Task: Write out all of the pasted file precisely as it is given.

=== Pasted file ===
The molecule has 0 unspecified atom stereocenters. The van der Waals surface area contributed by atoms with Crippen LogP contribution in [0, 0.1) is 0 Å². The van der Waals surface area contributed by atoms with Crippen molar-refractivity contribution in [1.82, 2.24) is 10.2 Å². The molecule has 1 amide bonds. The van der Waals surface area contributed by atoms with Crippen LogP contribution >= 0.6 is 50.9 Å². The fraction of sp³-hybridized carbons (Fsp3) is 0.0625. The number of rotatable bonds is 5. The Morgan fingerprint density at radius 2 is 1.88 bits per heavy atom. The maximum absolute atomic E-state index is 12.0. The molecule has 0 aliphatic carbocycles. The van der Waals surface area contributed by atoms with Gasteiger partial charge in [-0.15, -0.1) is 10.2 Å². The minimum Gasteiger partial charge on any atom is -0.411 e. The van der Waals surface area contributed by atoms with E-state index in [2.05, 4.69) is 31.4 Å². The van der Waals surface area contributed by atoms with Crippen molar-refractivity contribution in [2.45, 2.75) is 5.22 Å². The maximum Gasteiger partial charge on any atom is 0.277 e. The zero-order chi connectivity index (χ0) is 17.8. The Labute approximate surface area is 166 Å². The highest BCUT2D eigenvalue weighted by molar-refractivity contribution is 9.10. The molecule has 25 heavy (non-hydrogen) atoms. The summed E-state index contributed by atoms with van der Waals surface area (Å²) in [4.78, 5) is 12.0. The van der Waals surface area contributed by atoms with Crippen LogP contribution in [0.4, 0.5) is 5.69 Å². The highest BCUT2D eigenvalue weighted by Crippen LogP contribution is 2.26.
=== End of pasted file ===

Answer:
The molecule has 0 unspecified atom stereocenters. The van der Waals surface area contributed by atoms with Crippen LogP contribution in [0, 0.1) is 0 Å². The van der Waals surface area contributed by atoms with Crippen molar-refractivity contribution in [1.82, 2.24) is 10.2 Å². The molecule has 1 amide bonds. The van der Waals surface area contributed by atoms with Crippen LogP contribution >= 0.6 is 50.9 Å². The fraction of sp³-hybridized carbons (Fsp3) is 0.0625. The number of rotatable bonds is 5. The Morgan fingerprint density at radius 2 is 1.88 bits per heavy atom. The maximum absolute atomic E-state index is 12.0. The molecule has 0 aliphatic carbocycles. The van der Waals surface area contributed by atoms with Gasteiger partial charge in [-0.15, -0.1) is 10.2 Å². The minimum Gasteiger partial charge on any atom is -0.411 e. The van der Waals surface area contributed by atoms with E-state index in [2.05, 4.69) is 31.4 Å². The van der Waals surface area contributed by atoms with Crippen molar-refractivity contribution in [2.45, 2.75) is 5.22 Å². The maximum Gasteiger partial charge on any atom is 0.277 e. The zero-order chi connectivity index (χ0) is 17.8. The Labute approximate surface area is 166 Å². The highest BCUT2D eigenvalue weighted by molar-refractivity contribution is 9.10. The molecule has 25 heavy (non-hydrogen) atoms. The summed E-state index contributed by atoms with van der Waals surface area (Å²) in [4.78, 5) is 12.0. The van der Waals surface area contributed by atoms with Crippen LogP contribution in [0.4, 0.5) is 5.69 Å². The highest BCUT2D eigenvalue weighted by Crippen LogP contribution is 2.26.